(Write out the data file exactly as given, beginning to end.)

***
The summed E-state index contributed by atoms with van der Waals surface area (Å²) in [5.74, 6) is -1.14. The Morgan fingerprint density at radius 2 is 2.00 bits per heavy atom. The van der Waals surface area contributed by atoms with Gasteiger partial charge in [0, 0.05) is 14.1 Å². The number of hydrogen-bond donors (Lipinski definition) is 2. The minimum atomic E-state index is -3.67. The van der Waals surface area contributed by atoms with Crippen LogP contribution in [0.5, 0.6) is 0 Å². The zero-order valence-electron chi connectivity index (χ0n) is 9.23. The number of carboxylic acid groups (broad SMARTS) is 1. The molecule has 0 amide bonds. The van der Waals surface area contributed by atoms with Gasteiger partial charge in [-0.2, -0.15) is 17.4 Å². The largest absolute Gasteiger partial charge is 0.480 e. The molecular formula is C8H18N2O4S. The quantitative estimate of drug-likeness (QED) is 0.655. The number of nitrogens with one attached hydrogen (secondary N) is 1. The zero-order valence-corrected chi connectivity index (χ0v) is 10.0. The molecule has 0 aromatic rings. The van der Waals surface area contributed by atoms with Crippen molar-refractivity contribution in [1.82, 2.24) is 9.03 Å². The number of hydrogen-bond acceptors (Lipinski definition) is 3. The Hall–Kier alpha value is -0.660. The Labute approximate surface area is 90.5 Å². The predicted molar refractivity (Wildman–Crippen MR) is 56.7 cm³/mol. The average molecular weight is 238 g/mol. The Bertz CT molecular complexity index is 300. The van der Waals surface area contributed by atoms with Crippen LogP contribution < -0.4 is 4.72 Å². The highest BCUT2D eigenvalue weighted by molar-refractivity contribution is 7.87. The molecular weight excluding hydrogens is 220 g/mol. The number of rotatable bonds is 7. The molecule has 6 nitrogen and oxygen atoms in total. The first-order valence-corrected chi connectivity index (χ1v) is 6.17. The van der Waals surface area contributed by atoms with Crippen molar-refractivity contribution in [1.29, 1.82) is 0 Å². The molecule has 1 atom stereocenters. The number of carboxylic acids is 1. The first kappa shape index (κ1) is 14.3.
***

The summed E-state index contributed by atoms with van der Waals surface area (Å²) in [5.74, 6) is -1.14. The Morgan fingerprint density at radius 2 is 2.00 bits per heavy atom. The van der Waals surface area contributed by atoms with Gasteiger partial charge in [0, 0.05) is 14.1 Å². The number of hydrogen-bond donors (Lipinski definition) is 2. The minimum atomic E-state index is -3.67. The van der Waals surface area contributed by atoms with Crippen LogP contribution in [0.5, 0.6) is 0 Å². The zero-order valence-electron chi connectivity index (χ0n) is 9.23. The number of carboxylic acid groups (broad SMARTS) is 1. The molecule has 0 amide bonds. The van der Waals surface area contributed by atoms with Gasteiger partial charge in [-0.2, -0.15) is 17.4 Å². The largest absolute Gasteiger partial charge is 0.480 e. The molecular formula is C8H18N2O4S. The quantitative estimate of drug-likeness (QED) is 0.655. The number of nitrogens with one attached hydrogen (secondary N) is 1. The zero-order valence-corrected chi connectivity index (χ0v) is 10.0. The molecule has 0 aromatic rings. The van der Waals surface area contributed by atoms with Crippen molar-refractivity contribution in [1.82, 2.24) is 9.03 Å². The number of hydrogen-bond acceptors (Lipinski definition) is 3. The Hall–Kier alpha value is -0.660. The Labute approximate surface area is 90.5 Å². The predicted molar refractivity (Wildman–Crippen MR) is 56.7 cm³/mol. The average molecular weight is 238 g/mol. The Bertz CT molecular complexity index is 300. The van der Waals surface area contributed by atoms with Crippen LogP contribution < -0.4 is 4.72 Å². The highest BCUT2D eigenvalue weighted by molar-refractivity contribution is 7.87. The molecular weight excluding hydrogens is 220 g/mol. The number of rotatable bonds is 7. The molecule has 6 nitrogen and oxygen atoms in total. The first-order valence-corrected chi connectivity index (χ1v) is 6.17. The van der Waals surface area contributed by atoms with Crippen molar-refractivity contribution in [1.29, 1.82) is 0 Å². The molecule has 1 atom stereocenters. The number of carboxylic acids is 1. The first kappa shape index (κ1) is 14.3.